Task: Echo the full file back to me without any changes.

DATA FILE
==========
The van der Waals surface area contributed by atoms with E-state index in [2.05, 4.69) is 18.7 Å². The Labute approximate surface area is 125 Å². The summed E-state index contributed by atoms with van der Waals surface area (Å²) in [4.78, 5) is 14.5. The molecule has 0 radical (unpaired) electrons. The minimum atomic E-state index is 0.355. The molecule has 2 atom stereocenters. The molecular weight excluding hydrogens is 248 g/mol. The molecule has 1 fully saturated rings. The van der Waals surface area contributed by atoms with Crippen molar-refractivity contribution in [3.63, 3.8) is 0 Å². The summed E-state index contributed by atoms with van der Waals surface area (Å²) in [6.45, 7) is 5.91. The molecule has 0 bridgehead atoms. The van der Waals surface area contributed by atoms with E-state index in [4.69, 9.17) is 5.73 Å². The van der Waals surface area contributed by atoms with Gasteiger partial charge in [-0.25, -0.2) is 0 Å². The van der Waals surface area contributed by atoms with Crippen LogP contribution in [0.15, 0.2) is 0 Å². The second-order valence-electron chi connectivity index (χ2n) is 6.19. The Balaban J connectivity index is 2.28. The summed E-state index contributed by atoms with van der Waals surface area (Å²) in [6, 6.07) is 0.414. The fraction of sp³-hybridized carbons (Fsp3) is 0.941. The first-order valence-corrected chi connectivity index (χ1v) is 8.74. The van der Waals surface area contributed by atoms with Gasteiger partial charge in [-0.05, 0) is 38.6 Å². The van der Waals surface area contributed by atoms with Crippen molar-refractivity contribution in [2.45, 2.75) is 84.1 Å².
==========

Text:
The van der Waals surface area contributed by atoms with E-state index in [2.05, 4.69) is 18.7 Å². The Labute approximate surface area is 125 Å². The summed E-state index contributed by atoms with van der Waals surface area (Å²) in [4.78, 5) is 14.5. The molecule has 0 radical (unpaired) electrons. The minimum atomic E-state index is 0.355. The molecule has 2 atom stereocenters. The molecular weight excluding hydrogens is 248 g/mol. The molecule has 1 fully saturated rings. The van der Waals surface area contributed by atoms with Crippen molar-refractivity contribution in [3.63, 3.8) is 0 Å². The summed E-state index contributed by atoms with van der Waals surface area (Å²) in [6.45, 7) is 5.91. The molecule has 0 bridgehead atoms. The van der Waals surface area contributed by atoms with E-state index in [4.69, 9.17) is 5.73 Å². The van der Waals surface area contributed by atoms with Gasteiger partial charge in [-0.25, -0.2) is 0 Å². The van der Waals surface area contributed by atoms with Crippen LogP contribution in [0.15, 0.2) is 0 Å². The second-order valence-electron chi connectivity index (χ2n) is 6.19. The Balaban J connectivity index is 2.28. The summed E-state index contributed by atoms with van der Waals surface area (Å²) in [6, 6.07) is 0.414. The fraction of sp³-hybridized carbons (Fsp3) is 0.941. The first-order valence-corrected chi connectivity index (χ1v) is 8.74. The van der Waals surface area contributed by atoms with Gasteiger partial charge in [-0.05, 0) is 38.6 Å². The van der Waals surface area contributed by atoms with Crippen molar-refractivity contribution in [2.45, 2.75) is 84.1 Å².